Have something to say about kid’s tennis safety in tennis, or a question about Donnay’s tennis racquet technology? Let us know by leaving your comment here on our blog. We’re all ears!
Tell us, does this sound valuable? Donnay’s line of solid-core tennis racquets return more energy to the ball and better absorb shock in the hoop for a rare combination of power, control and arm safe comfort. The result is more winners and fewer arm injuries. We bet your arm is smiling at the thought…
Let’s bring it back to sentimental items. One Donnay enthusiast refers to his racquet as “The Velvet Hammer!” What have you named your Donnay tennis racquet?
‘Engineered for Arm Safe Performance’ Defined
Chief Designer Jerry Choe was inspired to develop an arm safe racquet because of his own battle with tennis elbow. Choe was inclined to come up with a solution to what was afflicting millions of tennis players each year, and in some cases, forcing them to retire from the game thy love.
“It is well known in medical circles that the shock and vibration generated by repeatedly striking tennis balls with conventional racquets adversely affects muscle tissue and arm joints in the wrists, forearms, elbows and shoulders,” says Dr. Anders Cohen, chief of neurosurgery at the Brooklyn Hospital Center and sports-medicine expert. “Most medical theories attribute tennis elbow, which will afflict every other tennis player at some point in his/her playing lifetime, to continuous exposure of the playing arm to this ‘impact shock.’”
According to the ITF, 70% of kids in tennis training programs suffer through serious injury and surgery before the age of 13. Over the past 10 years there’s been a dramatic increase of tennis arm injuries due to the evolution of the game.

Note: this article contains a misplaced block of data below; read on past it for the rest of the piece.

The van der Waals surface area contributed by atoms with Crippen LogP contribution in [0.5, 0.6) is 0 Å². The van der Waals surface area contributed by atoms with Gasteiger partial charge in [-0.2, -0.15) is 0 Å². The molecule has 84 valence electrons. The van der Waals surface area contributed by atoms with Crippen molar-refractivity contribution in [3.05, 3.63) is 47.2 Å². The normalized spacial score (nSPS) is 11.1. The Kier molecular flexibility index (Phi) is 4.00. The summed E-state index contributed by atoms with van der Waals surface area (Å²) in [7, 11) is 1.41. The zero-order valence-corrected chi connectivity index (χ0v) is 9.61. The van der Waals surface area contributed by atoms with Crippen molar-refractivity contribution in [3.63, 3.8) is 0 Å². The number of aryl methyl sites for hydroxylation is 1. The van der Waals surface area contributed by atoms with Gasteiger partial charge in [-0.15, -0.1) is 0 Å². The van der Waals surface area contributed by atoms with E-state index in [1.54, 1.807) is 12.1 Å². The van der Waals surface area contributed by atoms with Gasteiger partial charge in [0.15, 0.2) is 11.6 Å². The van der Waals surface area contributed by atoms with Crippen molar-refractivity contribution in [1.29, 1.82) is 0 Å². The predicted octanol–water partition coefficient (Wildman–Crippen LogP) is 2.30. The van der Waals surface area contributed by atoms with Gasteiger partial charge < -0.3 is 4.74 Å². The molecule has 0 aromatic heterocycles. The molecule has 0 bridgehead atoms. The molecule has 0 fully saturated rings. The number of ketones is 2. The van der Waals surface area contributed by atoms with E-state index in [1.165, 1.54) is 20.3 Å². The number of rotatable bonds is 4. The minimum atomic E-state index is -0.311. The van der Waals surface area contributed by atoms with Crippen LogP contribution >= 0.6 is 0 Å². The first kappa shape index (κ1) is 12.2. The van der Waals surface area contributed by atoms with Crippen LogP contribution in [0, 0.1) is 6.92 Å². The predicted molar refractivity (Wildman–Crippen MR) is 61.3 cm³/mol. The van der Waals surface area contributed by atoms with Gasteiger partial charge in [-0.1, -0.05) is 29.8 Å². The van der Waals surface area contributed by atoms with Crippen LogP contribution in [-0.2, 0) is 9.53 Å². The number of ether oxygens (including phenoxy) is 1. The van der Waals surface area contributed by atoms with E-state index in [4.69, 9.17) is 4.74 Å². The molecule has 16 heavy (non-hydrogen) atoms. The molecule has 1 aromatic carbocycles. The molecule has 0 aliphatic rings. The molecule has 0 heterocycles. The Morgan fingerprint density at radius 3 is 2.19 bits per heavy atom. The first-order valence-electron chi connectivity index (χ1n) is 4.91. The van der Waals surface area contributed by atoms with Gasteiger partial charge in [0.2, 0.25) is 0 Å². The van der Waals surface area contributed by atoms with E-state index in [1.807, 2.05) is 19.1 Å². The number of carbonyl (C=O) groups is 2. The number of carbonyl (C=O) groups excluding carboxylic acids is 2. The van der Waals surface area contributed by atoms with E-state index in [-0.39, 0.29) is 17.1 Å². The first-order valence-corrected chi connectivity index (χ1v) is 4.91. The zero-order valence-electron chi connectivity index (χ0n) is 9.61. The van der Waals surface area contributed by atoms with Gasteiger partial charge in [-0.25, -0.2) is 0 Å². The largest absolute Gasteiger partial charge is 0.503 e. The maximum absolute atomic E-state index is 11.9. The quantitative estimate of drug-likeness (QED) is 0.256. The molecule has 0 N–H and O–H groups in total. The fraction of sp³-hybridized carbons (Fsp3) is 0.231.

But as the game evolves, so does Donnay.
Experience the Donnay Difference
Most conventional modern racquets are designed with hollow frames to reduce weight and are made stiff in an effort to maximize the energy returned to the ball. This creates more power, which in turn, results in the racquet transmitting even larger amounts of shock and vibration to the players’ arm.
Donnay’s engineering solution is to fill its frames with a patent-pending solid-core inner tubing called XēneCore™ that acts as a super dampening agent and shock absorber. XēneCore™ begins as a light power in its natural state and is then baked into the racquet mold and rises like cookie dough. This not only keeps the racquet weights light and maneuverable, but it also has an extremely high-tensile strength that makes the frame highly stable and durable and, in fact, allows Donnay tennis racquet beams to be as thin as an incredible 15 millimeters in the X-P Dual line, making them the most aerodynamic and maneuverable tennis racquets in the game.
These solid-core frames also minimize energy loss on ball contact, providing the user with an extra boost of power, along with pinpoint control and rock-like stability against the forces of twisting and torque.
Of course, the real test – and the only one that counts – is picking up a Donnay and playing with it. You’ll immediately notice an audible difference in the first swing as the ball comes off the lively racquet face with a reassuring and resonant solid-to-the-core “thunk!” instead the annoying ping of hollow racquets. You’ll also notice the plush luxury-car-like comfort and the total lack of impact shock as you’re able to direct your shot with ease to its intended target on your opponent’s court.
We’re so confident that you’ll appreciate the Donnay difference that we’re offering a three-week tennis racquet demo period – the longest in the industry – and a 30-day no-questions-asked guarantee on our shop at: www.donnayusa.com/shop.
Do you think Donnay is the racquet for you? Let us hear your thoughts by dropping us a line in a comment on our blog. You can also connect with us on Facebook and Twitter. We’ll ‘take a swing’ at whatever you throw our way!